The level of competition varied for Gandy-Golden during his time in Lynchburg. He was able to produce at a high level no matter the name on the uniform. When asked what game Coach Harris began to see Antonio as not only an FBS talent, but an NFL talent he shared with us that Buffalo was a real turning point. “I would say the Buffalo game stood out the most. The way he just destroyed those DBs in the first half was incredible. That’s when I knew this kid, coupled with the Syracuse game has NFL potential.”
Coach Harris believes he can see when a mental switch is flipped which separates a college player from a professional. In his one year with Antonio, Harris believes he saw this attribute. “I think he took on more of a pro-mindset this season (2019). Coming from my previous stops we had young men that wanted to go the NFL. We’re talking AJ Brown, DJ Metcalf, Laquon Treadwell, and Donte Montcrief when we were at Ole Miss. He (Antonio) took on more of that mindset.” In my conversation with Coach Harris one quote stood out to me more than any: “Some kids it goes one of two ways; you can fight against it or embrace it. He embraced it.”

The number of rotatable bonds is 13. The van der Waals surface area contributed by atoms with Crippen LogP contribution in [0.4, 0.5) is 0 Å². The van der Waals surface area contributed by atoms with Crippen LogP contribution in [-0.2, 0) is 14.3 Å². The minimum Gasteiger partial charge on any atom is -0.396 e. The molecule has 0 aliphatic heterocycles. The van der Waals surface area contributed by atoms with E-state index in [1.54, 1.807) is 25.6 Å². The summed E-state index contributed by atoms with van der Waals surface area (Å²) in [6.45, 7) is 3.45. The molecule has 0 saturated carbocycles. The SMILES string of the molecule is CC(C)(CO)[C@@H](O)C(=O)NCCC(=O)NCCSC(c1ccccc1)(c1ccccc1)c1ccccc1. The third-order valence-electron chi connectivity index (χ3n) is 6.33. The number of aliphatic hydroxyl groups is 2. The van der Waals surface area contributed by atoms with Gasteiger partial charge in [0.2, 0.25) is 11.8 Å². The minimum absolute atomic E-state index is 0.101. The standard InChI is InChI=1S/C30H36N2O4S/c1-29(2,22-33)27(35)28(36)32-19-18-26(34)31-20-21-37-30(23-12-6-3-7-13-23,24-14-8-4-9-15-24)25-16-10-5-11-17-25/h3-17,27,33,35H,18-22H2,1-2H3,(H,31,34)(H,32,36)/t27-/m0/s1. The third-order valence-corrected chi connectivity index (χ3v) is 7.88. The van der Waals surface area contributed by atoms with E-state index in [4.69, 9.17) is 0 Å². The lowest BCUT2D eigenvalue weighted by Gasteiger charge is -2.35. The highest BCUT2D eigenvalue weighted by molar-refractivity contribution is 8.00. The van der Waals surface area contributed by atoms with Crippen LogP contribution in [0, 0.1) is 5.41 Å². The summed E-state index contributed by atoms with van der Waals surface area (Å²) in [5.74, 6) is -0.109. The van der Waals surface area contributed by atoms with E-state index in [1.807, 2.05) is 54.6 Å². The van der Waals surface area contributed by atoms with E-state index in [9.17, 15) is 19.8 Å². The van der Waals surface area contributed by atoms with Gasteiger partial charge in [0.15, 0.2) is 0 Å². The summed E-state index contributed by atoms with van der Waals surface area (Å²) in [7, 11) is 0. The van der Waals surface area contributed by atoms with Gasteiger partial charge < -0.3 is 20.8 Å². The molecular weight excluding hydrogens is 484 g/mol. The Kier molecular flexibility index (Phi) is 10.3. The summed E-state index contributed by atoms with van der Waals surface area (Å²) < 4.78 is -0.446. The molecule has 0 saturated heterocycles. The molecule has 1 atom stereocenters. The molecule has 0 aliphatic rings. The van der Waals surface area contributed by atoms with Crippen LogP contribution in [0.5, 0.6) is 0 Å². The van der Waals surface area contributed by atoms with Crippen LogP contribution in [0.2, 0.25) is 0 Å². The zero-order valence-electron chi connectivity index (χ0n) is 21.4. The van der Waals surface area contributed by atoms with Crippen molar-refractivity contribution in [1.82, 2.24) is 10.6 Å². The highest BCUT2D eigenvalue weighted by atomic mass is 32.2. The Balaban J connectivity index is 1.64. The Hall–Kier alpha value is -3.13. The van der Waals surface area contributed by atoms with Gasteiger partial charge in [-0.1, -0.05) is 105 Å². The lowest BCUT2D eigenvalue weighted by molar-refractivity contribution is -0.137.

Antonio Gandy-Golden has established himself as one of the cant-miss receiver prospects. His impact in Washington will likely be seen his rookie season given his refined character and playmaking potential.